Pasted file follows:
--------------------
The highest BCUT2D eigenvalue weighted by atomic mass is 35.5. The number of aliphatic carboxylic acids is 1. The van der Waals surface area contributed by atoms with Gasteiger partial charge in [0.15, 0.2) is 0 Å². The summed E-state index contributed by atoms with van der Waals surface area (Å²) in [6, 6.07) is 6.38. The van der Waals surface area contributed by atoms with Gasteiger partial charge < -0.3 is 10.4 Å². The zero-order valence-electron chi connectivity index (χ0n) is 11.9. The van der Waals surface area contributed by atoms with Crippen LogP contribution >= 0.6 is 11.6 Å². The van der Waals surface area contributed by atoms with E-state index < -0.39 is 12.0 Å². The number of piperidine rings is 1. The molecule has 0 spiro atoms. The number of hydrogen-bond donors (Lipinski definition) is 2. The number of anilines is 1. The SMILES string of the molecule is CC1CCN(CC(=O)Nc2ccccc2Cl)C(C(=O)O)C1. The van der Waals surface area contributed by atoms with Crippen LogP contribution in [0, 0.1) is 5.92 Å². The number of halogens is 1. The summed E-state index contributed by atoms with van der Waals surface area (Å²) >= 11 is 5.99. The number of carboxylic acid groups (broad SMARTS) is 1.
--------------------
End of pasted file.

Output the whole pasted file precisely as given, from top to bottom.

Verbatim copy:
The highest BCUT2D eigenvalue weighted by atomic mass is 35.5. The number of aliphatic carboxylic acids is 1. The van der Waals surface area contributed by atoms with Gasteiger partial charge in [0.15, 0.2) is 0 Å². The summed E-state index contributed by atoms with van der Waals surface area (Å²) in [6, 6.07) is 6.38. The van der Waals surface area contributed by atoms with Gasteiger partial charge < -0.3 is 10.4 Å². The zero-order valence-electron chi connectivity index (χ0n) is 11.9. The van der Waals surface area contributed by atoms with Crippen LogP contribution >= 0.6 is 11.6 Å². The van der Waals surface area contributed by atoms with E-state index < -0.39 is 12.0 Å². The number of piperidine rings is 1. The molecule has 0 spiro atoms. The number of hydrogen-bond donors (Lipinski definition) is 2. The number of anilines is 1. The SMILES string of the molecule is CC1CCN(CC(=O)Nc2ccccc2Cl)C(C(=O)O)C1. The van der Waals surface area contributed by atoms with Crippen LogP contribution in [0, 0.1) is 5.92 Å². The number of halogens is 1. The summed E-state index contributed by atoms with van der Waals surface area (Å²) >= 11 is 5.99. The number of carboxylic acid groups (broad SMARTS) is 1.